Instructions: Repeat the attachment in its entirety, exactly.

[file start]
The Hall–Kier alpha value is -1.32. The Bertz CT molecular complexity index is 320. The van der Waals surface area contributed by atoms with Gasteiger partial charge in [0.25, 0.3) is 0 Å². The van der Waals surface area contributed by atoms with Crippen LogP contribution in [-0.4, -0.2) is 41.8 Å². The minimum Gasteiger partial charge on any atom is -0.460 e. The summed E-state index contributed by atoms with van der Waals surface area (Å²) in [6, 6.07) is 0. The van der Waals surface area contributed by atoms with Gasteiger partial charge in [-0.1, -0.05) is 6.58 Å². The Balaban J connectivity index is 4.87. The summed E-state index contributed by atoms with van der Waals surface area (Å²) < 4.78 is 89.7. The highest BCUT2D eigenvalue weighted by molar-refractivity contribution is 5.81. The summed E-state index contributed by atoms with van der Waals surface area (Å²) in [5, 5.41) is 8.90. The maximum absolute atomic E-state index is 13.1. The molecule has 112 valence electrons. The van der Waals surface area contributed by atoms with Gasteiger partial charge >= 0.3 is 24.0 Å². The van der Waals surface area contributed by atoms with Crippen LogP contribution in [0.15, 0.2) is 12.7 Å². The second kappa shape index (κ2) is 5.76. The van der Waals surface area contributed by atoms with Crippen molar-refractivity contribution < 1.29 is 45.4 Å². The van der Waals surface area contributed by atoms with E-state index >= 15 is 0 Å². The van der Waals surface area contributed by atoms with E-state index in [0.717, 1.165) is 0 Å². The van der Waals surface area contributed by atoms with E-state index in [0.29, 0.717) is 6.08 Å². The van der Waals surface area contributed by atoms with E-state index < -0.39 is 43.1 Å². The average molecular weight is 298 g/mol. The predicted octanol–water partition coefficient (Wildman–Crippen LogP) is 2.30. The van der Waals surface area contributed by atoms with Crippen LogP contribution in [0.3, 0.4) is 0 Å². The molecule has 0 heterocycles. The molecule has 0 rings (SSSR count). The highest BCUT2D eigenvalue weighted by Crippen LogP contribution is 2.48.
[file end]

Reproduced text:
The Hall–Kier alpha value is -1.32. The Bertz CT molecular complexity index is 320. The van der Waals surface area contributed by atoms with Gasteiger partial charge in [0.25, 0.3) is 0 Å². The van der Waals surface area contributed by atoms with Crippen LogP contribution in [-0.4, -0.2) is 41.8 Å². The minimum Gasteiger partial charge on any atom is -0.460 e. The summed E-state index contributed by atoms with van der Waals surface area (Å²) in [6, 6.07) is 0. The van der Waals surface area contributed by atoms with Gasteiger partial charge in [-0.1, -0.05) is 6.58 Å². The Balaban J connectivity index is 4.87. The summed E-state index contributed by atoms with van der Waals surface area (Å²) < 4.78 is 89.7. The highest BCUT2D eigenvalue weighted by molar-refractivity contribution is 5.81. The summed E-state index contributed by atoms with van der Waals surface area (Å²) in [5, 5.41) is 8.90. The maximum absolute atomic E-state index is 13.1. The molecule has 112 valence electrons. The van der Waals surface area contributed by atoms with Gasteiger partial charge >= 0.3 is 24.0 Å². The van der Waals surface area contributed by atoms with Crippen LogP contribution in [0.15, 0.2) is 12.7 Å². The second kappa shape index (κ2) is 5.76. The van der Waals surface area contributed by atoms with Crippen molar-refractivity contribution < 1.29 is 45.4 Å². The van der Waals surface area contributed by atoms with E-state index >= 15 is 0 Å². The van der Waals surface area contributed by atoms with E-state index in [0.717, 1.165) is 0 Å². The van der Waals surface area contributed by atoms with E-state index in [0.29, 0.717) is 6.08 Å². The van der Waals surface area contributed by atoms with E-state index < -0.39 is 43.1 Å². The average molecular weight is 298 g/mol. The predicted octanol–water partition coefficient (Wildman–Crippen LogP) is 2.30. The van der Waals surface area contributed by atoms with Crippen LogP contribution in [0.3, 0.4) is 0 Å². The molecule has 0 heterocycles. The molecule has 0 rings (SSSR count). The highest BCUT2D eigenvalue weighted by Crippen LogP contribution is 2.48.